Wagah Border (Amritsar), May 28 : In August 1947, Sir Cyril Radclifferew a line demarcating the boundary that created the separated countries ofndia and Pakistan. Since then, the 'Radcliffe Line' has separated millionsf families and neighbours, unmindful of the fact of whether they wereindus or Muslims in what was once known as Hindustan.
The 1947 Partition saw the world's biggest exodus of people by road andrain. At that time, a board was hurriedly put up that announced that Wagahould be regarded as a joint outpost.
However, over six decades later, the demarcation at the Wagah border hasurned into an attraction and a place for many Indians and Pakistanis tonite, sans anger or hostility.
A road trade link comes alive every evening with a ceremony called "loweringf the flags".
"During the Partition, circumstances were appalling as the border (Wagahheck-post) witnessed people from both sides affected with the bloodshed.ow, things have changed and there is growing amity between the twoountries," said one resident.
"Wagah has become more overcrowded now. Shops have been established andesidents are having better facilities with improved transportation.arlier, people had to travel on foot. But, things have changed a lot," saidnother local resident.
For many people arriving at this popular Wagah border from any part ofndia, the visit is no less than a pilgrimage.
Developed as a road link between India and Pakistan, Wagah emerged as arading hub. After the April 2003 peace process, India and Pakistanonstituted a joint study group to explore better economic cooperation.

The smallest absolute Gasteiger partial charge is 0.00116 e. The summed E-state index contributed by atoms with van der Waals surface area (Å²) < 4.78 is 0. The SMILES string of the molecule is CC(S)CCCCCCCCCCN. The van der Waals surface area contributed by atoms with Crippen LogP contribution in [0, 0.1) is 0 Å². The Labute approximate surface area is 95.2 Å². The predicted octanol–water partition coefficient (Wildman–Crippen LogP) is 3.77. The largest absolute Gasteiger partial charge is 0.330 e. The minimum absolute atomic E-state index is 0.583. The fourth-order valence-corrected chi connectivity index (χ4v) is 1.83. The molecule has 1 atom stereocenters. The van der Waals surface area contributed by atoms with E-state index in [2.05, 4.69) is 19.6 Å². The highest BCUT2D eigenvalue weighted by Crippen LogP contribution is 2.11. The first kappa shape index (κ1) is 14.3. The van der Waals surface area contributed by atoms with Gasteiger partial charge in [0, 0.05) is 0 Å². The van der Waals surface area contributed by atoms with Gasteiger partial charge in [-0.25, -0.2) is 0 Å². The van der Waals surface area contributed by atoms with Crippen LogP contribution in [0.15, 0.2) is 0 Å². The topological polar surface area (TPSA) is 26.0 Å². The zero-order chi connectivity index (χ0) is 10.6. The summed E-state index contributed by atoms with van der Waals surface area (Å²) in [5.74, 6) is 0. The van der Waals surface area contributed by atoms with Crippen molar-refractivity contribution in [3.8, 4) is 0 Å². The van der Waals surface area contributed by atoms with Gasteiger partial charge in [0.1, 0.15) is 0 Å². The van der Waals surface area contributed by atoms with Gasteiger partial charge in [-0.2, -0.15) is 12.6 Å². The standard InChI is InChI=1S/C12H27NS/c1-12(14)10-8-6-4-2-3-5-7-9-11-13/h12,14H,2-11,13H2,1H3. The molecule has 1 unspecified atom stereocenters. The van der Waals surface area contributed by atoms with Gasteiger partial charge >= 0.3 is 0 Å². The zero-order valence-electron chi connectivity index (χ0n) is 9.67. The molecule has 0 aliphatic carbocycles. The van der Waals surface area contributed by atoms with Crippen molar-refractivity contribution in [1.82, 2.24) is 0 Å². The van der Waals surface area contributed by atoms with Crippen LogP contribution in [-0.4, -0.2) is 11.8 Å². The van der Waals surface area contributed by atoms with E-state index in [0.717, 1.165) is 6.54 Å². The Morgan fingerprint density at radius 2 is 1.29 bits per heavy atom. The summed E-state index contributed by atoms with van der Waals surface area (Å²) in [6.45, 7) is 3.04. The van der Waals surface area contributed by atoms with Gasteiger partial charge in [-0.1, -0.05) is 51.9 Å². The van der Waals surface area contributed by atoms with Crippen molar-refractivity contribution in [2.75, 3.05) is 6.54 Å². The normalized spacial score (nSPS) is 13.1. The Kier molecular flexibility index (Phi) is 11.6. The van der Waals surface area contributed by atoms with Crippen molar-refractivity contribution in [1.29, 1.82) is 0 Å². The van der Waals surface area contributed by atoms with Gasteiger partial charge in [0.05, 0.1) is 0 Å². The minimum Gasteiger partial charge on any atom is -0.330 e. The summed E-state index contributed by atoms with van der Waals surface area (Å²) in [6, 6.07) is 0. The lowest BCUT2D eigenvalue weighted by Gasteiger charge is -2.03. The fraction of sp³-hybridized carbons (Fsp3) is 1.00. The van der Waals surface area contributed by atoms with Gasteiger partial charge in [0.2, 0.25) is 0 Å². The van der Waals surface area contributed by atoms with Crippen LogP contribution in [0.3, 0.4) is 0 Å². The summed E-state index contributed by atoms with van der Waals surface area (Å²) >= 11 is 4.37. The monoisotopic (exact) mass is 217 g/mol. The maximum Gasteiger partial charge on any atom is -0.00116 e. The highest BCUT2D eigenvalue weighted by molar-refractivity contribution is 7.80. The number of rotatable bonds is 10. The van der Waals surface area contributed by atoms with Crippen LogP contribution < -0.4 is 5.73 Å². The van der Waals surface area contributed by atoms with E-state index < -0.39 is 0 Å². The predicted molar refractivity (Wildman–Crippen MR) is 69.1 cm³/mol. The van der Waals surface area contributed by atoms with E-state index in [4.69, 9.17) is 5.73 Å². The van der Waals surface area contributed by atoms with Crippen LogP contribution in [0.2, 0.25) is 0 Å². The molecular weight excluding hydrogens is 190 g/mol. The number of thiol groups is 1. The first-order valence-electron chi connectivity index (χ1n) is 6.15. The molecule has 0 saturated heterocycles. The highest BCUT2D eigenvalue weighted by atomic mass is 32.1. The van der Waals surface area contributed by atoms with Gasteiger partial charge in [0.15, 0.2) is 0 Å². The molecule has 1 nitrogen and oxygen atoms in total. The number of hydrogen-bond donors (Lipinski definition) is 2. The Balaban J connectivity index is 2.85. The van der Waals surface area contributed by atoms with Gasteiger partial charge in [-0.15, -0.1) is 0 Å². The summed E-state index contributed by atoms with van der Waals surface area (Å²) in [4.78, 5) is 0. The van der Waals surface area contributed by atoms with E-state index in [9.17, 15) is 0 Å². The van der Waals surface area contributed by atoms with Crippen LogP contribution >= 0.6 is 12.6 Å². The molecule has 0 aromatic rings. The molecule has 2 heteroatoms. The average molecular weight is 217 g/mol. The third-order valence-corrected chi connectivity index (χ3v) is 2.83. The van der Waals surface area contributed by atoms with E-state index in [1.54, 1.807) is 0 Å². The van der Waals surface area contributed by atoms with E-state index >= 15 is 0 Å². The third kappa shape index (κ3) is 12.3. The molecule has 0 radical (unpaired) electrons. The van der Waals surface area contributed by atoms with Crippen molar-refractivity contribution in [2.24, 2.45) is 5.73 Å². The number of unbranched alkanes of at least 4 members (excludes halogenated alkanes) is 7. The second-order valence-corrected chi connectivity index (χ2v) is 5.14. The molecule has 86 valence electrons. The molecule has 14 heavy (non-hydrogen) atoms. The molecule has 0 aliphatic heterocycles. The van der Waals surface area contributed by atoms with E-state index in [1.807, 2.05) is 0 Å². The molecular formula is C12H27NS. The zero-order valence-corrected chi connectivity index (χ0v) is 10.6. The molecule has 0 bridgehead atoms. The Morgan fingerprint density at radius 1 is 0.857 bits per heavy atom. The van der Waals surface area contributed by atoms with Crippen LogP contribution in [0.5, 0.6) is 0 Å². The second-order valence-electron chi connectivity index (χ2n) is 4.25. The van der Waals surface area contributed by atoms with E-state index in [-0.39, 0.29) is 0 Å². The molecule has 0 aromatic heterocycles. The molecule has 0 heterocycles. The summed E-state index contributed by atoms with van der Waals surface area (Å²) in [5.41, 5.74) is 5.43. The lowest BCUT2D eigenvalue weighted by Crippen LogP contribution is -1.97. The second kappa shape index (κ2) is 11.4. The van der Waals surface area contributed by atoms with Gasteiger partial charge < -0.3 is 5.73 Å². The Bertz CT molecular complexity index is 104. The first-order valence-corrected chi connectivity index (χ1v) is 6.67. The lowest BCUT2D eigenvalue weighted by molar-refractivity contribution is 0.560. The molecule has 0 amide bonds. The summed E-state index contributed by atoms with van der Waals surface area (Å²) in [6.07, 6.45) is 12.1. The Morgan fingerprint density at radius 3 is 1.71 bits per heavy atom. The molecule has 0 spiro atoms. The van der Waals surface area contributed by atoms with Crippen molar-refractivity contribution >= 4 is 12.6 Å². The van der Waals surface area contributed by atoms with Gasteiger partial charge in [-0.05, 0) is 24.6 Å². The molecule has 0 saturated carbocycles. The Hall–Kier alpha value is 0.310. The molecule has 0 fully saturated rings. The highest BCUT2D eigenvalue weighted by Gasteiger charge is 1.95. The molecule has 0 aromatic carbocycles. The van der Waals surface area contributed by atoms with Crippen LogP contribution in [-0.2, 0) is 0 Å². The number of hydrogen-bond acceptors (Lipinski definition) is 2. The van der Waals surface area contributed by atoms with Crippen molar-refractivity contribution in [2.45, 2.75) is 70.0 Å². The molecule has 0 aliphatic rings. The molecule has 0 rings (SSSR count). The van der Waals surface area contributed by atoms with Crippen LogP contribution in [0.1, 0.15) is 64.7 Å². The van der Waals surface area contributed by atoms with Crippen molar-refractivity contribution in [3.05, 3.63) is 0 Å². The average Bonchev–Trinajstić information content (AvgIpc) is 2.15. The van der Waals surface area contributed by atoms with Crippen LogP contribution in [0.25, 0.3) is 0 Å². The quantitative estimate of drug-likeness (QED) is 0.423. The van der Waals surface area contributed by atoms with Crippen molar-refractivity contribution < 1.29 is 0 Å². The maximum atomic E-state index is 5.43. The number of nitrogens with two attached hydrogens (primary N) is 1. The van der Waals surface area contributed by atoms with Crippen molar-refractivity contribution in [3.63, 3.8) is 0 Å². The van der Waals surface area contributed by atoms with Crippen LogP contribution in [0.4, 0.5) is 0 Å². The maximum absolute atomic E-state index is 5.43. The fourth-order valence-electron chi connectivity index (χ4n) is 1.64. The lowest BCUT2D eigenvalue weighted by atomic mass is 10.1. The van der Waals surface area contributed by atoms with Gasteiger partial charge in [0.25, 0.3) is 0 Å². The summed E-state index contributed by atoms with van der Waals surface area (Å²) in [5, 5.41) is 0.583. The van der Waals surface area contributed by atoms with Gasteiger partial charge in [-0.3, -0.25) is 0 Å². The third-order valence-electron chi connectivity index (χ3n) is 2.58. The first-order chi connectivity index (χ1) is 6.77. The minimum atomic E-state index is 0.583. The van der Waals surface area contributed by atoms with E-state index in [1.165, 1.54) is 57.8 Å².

However, there have been demands that the border check post on the Indianide be rechristened as Atari because the Wagah is now in Pakistan.
A lot has changed in the last 60 years at the Wagah check-post.
"Now, so many quality restaurants have sprouted in Wagah. There are manyesorts that were not there earlier. Soon the road to Wagah will have fouranes. Rajasansi international airport helped handling the increased touristnflow at Wagah border. Initially, there were only 10-15 flights a week,hich have now extended to 100," said Virat Dutt Chaudhary, a customfficial at Wagah.
The check-post has now become a celebrity post for both the nations. Everyvening, an impressive Retreat Ceremony is held at the Sunset that marks thelosure of gates at the International border.
There's an air of excitement, as soldiers from both the sides march inerfect formation and lower their respective national flags at the Sunset.
Visitors from the Indian side of the border generally outnumber theirounterparts from the Pakistani side even though the enthusiasm on bothides remains the same.
But, the striking feature of the everyday ceremony is the attempt to outdoach other in a dramatic display of anger and contempt for each other.
"Of the two countries at the ceremony the Indian side was more excited. Itas worth watching," said Anurag, a tourist.
"There were many tourists here. I think it is like that every day. It's aood way to promote India," said Nicholas, a French tourist.
Many believe Punjab seek the services of world renowned experts in tourismnfrastructure to design and develop a sprawling tourist facility withtate-of-the-art recreation gadgetry, gardens, parking space, restaurantsnd hotels near the check-post and along the Wagah-Attari Road.
nd, the growing cordial relations between India and Pakistan will furtherelp in promoting the cause of enabling each other to come closer andevelop a relation of affection and respect. By Ravinder Singh Robin